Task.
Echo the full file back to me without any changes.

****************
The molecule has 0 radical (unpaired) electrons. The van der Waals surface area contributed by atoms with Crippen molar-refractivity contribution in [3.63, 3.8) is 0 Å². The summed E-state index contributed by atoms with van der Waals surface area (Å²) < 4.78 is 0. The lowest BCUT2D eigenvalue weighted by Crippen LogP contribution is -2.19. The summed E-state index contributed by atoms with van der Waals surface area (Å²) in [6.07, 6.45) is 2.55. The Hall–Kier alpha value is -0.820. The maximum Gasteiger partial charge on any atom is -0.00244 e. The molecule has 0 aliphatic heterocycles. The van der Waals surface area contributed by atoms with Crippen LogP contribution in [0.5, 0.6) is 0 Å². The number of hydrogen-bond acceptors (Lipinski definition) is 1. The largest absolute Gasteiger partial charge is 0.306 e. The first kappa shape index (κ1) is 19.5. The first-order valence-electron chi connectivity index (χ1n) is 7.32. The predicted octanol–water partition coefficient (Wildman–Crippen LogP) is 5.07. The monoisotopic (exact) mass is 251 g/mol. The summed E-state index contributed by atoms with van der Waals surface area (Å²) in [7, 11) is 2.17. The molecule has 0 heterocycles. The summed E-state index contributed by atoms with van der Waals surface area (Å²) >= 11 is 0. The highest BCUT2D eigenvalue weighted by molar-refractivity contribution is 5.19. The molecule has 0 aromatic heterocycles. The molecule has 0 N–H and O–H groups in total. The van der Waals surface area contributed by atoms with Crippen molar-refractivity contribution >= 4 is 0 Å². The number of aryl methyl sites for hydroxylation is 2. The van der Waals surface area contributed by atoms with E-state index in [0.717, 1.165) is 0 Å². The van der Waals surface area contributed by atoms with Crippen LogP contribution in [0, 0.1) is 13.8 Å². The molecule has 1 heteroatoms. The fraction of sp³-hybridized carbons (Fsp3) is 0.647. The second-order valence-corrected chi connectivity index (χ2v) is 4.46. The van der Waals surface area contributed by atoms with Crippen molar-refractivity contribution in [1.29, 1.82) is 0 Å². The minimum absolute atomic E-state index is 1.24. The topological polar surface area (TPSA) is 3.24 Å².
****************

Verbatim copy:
The molecule has 0 radical (unpaired) electrons. The van der Waals surface area contributed by atoms with Crippen molar-refractivity contribution in [3.63, 3.8) is 0 Å². The summed E-state index contributed by atoms with van der Waals surface area (Å²) < 4.78 is 0. The lowest BCUT2D eigenvalue weighted by Crippen LogP contribution is -2.19. The summed E-state index contributed by atoms with van der Waals surface area (Å²) in [6.07, 6.45) is 2.55. The Hall–Kier alpha value is -0.820. The maximum Gasteiger partial charge on any atom is -0.00244 e. The molecule has 0 aliphatic heterocycles. The van der Waals surface area contributed by atoms with Crippen LogP contribution in [0.5, 0.6) is 0 Å². The number of hydrogen-bond acceptors (Lipinski definition) is 1. The largest absolute Gasteiger partial charge is 0.306 e. The first kappa shape index (κ1) is 19.5. The first-order valence-electron chi connectivity index (χ1n) is 7.32. The predicted octanol–water partition coefficient (Wildman–Crippen LogP) is 5.07. The monoisotopic (exact) mass is 251 g/mol. The summed E-state index contributed by atoms with van der Waals surface area (Å²) in [7, 11) is 2.17. The molecule has 0 heterocycles. The summed E-state index contributed by atoms with van der Waals surface area (Å²) >= 11 is 0. The highest BCUT2D eigenvalue weighted by molar-refractivity contribution is 5.19. The molecule has 0 aromatic heterocycles. The molecule has 0 N–H and O–H groups in total. The van der Waals surface area contributed by atoms with Crippen molar-refractivity contribution >= 4 is 0 Å². The number of aryl methyl sites for hydroxylation is 2. The van der Waals surface area contributed by atoms with E-state index in [0.717, 1.165) is 0 Å². The van der Waals surface area contributed by atoms with Crippen LogP contribution in [0, 0.1) is 13.8 Å². The molecule has 1 heteroatoms. The fraction of sp³-hybridized carbons (Fsp3) is 0.647. The second-order valence-corrected chi connectivity index (χ2v) is 4.46. The van der Waals surface area contributed by atoms with Crippen molar-refractivity contribution in [1.29, 1.82) is 0 Å². The minimum absolute atomic E-state index is 1.24. The topological polar surface area (TPSA) is 3.24 Å².